Iím in the Schwarzenegger state, California. A lot of people here speak Spanish. I myself speak Spanish, though. I donít speak it fluently, but I can hold a stilted conversation better than most gabachos.
In the bigger cities there are whole sections with businesses, etc, that are all en espaŮol.
Again, there are also sections of LA and San Francisco that are Chinese or Korean. I donít speak a word of either, except shay shay, which means thank you in Mandarin Chinese. Going into Chinatown or Koreatown or Japantown has sort of a feeling of being in a different country: I canít read any of the signs, and the food/products are very different. Once, in Chinatown in San Francisco, I saw an armadillo for sale.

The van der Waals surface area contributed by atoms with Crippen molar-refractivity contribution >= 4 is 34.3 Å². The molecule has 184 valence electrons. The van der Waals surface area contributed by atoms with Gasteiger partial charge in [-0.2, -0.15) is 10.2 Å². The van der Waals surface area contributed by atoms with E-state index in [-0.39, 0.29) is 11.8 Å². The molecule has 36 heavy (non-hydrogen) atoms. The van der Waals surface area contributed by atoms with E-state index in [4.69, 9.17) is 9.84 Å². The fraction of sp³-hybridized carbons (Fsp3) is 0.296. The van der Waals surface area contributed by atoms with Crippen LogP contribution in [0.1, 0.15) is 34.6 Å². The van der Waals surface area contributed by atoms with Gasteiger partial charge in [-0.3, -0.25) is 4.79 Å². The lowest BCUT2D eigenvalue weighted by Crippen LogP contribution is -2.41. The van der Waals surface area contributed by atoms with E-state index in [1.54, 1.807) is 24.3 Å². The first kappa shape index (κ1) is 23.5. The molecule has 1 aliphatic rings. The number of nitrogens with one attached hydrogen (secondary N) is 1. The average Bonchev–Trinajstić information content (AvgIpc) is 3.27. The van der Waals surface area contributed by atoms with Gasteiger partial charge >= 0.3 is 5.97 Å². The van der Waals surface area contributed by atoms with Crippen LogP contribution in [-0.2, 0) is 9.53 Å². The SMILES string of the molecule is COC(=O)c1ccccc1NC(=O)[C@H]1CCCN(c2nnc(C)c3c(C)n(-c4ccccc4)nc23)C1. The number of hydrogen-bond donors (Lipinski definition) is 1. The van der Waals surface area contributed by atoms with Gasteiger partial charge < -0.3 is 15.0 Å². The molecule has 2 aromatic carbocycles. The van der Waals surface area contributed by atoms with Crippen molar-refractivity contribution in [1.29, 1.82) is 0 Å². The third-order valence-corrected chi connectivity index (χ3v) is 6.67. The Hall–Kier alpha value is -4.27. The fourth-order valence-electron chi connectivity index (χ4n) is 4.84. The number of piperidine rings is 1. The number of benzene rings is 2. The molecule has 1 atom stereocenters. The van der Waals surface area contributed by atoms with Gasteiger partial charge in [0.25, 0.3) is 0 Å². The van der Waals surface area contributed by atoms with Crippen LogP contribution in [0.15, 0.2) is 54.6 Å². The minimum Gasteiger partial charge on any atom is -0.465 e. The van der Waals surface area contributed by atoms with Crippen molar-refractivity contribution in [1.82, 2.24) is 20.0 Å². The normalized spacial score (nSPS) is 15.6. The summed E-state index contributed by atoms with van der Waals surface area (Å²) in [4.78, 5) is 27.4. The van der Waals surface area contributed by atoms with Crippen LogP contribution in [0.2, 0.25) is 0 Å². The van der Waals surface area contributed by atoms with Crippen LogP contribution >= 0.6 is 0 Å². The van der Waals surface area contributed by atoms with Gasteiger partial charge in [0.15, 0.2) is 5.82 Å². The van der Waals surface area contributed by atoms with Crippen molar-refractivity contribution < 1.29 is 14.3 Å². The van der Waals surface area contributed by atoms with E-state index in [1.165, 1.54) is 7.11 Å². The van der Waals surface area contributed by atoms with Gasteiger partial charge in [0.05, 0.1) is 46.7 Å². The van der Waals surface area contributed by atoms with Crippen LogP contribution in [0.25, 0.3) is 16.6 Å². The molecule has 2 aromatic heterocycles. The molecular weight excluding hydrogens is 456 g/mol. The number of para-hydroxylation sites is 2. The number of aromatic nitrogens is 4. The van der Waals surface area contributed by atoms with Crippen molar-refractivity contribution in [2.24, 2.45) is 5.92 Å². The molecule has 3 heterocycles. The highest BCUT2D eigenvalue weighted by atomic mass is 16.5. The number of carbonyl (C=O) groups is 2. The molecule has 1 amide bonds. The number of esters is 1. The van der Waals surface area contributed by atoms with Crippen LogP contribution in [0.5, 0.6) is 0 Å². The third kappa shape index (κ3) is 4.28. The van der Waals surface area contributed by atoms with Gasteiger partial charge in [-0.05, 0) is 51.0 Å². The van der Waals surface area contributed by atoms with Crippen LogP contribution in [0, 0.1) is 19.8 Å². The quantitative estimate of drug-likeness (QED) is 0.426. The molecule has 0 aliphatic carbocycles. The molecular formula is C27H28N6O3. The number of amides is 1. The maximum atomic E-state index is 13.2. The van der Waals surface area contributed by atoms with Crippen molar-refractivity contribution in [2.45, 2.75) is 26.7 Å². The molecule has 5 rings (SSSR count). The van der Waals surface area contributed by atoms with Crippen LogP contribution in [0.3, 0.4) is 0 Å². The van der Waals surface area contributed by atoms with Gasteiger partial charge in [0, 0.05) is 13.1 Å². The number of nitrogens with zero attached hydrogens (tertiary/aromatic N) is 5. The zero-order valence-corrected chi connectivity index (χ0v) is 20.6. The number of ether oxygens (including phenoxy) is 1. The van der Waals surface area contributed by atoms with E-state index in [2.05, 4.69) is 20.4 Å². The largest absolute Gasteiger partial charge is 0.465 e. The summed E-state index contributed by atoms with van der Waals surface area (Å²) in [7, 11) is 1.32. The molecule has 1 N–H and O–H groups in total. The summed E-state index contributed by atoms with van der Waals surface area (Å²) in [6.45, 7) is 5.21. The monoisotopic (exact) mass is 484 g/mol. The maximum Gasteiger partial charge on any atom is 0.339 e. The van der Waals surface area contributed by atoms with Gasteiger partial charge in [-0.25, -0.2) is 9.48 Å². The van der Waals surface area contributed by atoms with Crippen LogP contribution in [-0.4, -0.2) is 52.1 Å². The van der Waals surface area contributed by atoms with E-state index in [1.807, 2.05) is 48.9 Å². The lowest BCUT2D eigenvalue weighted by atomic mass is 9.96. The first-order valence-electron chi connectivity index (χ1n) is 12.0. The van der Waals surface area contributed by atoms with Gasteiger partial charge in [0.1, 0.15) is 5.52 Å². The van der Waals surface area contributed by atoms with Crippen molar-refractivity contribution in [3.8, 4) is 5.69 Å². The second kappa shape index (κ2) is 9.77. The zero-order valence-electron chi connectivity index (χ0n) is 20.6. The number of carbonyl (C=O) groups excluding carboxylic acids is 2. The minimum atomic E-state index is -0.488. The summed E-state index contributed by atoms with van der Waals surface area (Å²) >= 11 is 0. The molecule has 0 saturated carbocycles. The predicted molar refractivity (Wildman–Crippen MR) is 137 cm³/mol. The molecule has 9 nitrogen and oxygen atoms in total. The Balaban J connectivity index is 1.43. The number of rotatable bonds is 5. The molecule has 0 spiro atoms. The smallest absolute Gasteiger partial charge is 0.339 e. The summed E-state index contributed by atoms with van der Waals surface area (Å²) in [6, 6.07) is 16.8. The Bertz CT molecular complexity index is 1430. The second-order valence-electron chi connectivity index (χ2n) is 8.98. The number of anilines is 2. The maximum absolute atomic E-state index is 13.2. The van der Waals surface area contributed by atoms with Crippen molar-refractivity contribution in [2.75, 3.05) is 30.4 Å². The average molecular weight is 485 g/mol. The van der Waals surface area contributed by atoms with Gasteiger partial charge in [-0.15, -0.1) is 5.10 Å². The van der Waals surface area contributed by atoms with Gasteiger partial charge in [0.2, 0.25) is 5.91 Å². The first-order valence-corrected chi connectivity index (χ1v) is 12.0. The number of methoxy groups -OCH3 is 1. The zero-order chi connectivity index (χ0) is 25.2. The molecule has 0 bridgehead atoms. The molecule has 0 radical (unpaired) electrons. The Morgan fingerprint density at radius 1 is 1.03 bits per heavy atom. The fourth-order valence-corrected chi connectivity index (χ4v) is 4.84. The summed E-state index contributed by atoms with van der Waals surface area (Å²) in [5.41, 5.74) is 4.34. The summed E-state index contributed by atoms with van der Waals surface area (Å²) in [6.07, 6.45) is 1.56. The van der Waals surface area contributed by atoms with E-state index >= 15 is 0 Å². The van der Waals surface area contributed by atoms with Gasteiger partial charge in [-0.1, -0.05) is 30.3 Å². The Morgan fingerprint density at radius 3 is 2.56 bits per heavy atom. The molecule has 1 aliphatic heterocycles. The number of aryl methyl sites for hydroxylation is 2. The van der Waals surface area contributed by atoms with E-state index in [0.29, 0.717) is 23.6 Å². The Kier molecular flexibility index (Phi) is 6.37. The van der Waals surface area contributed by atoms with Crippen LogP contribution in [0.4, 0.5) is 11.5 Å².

By virtue of the dynamics of the dominant culture, everyone speaks English as well. And the roadsigns, parking signs, etc. are in English, so it isnít the same.
And, how do you feel when you are in another country and the locals are speaking English? Does it feel like an extension of the US to you, in that case?
There are usually aspects of the language that are different: different colloquilisms, different pronunciations, etc. Plus thereís ubiquitous evidence of the adoption of the metric systemÖ language is just one indicator. It just happens to be an important one for me.